Salt plays a role in high blood pressure. Everyone, including children, should reduce their sodium intake to less than 2,300 milligrams of sodium a day (about one teaspoon of salt).
Adults age 51 and older, African Americans of any age and individuals with high blood pressure, diabetes or chronic kidney disease should further reduce their sodium intake to 1,500 mg a day.
Here are some ways to reduce intake.
Fresh foods are generally lower in sodium. Most of the sodium Americans eat is found in processed foods. Eat highly processed foods less often and in smaller portions, especially:
- Cheesy foods
- Hot dogs
- Deli/luncheon meats
- Ready-to-eat foods, such as canned chili and soup
Enjoy Home-prepared Foods
Cook more often at home, where it is possible to stay in control of what is added to your food. Preparing your own foods allows you to limit the amount of salt in them.
Fill up on Veggies and Fruits
Fruits and vegetables are naturally low in sodium. Eat them fresh or frozen. Eat a vegetable or fruit at every meal.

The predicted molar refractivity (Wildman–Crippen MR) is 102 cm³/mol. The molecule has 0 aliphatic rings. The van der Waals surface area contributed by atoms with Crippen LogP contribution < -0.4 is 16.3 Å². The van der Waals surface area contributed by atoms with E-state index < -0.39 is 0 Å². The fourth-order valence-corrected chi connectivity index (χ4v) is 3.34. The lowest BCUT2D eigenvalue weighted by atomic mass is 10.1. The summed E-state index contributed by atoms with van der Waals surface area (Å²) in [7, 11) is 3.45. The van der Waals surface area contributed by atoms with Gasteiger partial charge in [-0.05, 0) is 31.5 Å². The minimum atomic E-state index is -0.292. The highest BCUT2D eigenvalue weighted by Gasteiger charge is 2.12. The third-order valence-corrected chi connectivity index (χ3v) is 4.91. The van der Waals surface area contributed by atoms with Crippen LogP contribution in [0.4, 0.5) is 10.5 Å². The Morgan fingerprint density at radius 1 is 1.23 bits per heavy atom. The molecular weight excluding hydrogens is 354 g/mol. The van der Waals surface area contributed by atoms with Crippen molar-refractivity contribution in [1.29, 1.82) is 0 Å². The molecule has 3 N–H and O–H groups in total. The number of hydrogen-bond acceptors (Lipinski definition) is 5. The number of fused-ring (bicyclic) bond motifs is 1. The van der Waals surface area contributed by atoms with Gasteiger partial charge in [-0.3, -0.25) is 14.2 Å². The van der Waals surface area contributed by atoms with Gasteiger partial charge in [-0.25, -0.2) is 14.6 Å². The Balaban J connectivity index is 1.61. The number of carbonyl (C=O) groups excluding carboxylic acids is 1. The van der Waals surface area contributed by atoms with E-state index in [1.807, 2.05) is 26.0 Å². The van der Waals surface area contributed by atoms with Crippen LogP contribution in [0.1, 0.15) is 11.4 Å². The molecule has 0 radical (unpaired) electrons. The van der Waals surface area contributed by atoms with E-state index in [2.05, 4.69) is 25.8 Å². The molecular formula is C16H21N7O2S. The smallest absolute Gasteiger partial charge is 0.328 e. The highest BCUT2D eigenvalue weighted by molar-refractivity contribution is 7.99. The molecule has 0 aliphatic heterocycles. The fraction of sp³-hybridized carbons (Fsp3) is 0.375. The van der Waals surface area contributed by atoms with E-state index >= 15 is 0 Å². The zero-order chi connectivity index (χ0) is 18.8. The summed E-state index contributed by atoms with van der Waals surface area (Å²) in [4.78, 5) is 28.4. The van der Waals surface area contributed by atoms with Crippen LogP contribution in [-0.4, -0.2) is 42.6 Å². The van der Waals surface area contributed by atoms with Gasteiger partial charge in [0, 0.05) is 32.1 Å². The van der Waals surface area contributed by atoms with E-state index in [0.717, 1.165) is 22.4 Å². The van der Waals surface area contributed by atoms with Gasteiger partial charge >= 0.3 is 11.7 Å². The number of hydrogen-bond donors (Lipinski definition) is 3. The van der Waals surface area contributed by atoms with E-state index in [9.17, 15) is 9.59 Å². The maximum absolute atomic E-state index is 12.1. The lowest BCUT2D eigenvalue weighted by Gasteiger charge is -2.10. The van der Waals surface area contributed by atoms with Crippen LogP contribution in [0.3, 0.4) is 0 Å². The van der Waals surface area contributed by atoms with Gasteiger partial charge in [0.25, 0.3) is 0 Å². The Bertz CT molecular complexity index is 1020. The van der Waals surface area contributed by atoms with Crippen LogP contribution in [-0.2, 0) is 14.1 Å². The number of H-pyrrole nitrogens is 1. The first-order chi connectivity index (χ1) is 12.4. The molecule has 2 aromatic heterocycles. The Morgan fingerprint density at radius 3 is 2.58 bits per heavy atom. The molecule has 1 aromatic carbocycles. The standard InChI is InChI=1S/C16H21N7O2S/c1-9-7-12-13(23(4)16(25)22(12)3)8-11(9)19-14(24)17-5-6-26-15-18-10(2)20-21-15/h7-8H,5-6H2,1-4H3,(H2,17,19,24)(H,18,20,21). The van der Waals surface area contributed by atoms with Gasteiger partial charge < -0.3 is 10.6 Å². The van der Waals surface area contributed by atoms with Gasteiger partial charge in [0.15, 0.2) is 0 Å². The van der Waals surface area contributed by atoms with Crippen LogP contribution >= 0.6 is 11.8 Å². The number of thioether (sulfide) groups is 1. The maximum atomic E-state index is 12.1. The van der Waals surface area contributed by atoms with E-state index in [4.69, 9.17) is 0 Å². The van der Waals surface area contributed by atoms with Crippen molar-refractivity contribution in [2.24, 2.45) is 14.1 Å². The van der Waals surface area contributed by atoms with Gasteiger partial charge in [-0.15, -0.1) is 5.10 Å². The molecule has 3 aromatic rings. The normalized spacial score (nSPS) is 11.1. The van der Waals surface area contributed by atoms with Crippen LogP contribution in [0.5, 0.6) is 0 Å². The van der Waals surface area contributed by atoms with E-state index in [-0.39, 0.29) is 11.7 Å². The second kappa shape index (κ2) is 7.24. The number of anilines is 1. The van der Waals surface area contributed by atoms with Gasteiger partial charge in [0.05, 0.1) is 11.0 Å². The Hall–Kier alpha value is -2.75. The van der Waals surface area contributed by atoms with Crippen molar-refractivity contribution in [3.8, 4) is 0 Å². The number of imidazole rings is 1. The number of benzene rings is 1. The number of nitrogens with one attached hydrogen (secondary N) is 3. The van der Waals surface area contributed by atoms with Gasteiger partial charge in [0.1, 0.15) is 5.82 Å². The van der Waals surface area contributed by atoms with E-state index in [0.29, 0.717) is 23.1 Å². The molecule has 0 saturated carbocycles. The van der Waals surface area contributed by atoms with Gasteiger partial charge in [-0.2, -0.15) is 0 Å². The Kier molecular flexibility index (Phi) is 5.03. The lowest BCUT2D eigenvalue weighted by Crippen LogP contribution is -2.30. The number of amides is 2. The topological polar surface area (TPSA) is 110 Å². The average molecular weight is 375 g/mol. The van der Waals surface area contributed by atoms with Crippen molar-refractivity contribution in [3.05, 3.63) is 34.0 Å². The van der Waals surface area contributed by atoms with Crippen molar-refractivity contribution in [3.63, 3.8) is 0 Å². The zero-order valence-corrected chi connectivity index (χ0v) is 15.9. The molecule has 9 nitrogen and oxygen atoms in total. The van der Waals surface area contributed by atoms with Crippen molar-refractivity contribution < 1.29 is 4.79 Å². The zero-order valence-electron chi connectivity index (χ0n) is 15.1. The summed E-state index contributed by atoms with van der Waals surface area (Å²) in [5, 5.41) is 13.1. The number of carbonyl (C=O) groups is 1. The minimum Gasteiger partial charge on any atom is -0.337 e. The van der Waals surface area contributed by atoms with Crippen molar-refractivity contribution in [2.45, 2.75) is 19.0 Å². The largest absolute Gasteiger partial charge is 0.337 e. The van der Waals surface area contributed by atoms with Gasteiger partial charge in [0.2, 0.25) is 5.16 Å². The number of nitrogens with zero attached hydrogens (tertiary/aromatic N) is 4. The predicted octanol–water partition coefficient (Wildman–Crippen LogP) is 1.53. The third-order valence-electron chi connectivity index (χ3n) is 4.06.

Choose Lower Sodium Dairy and Protein Foods
When shopping, look for fat-free or low-fat milk and yogurt in place of cheese, which is higher in sodium.
Choose fresh beef, pork, poultry and seafood. Sausages and canned products like corned beef are higher in sodium.
Choose unsalted nuts and seeds.
Adjust Your Taste Buds
Cut back on salt little by little—and pay attention to the natural tastes of various foods.
One’s taste for salt will lessen over time.
Read the Nutrition Facts label and the ingredients statement on all packaging.
Look for foods labeled:
- Low sodium
- Reduced sodium
- No salt added
Ask When Ordering
Restaurants may prepare lower sodium foods per the diner’s request and will serve sauces and salad dressings on the side.
Ask for low-sodium foods when eating out and use less of the sauces and dressings.
Use Condiments with Care
The following are high in sodium:
- Soy sauce
- Seasoning packets
- Salad dressings
Choose low-sodium options or use only a sprinkling of flavoring packets instead of the entire packet.
Skip the Salt
Skip adding salt when cooking. Keep salt off the kitchen counter and dinner table.
Instead, season foods with:
- Black or red pepper
- Lemon juice
- No-salt seasoning mixes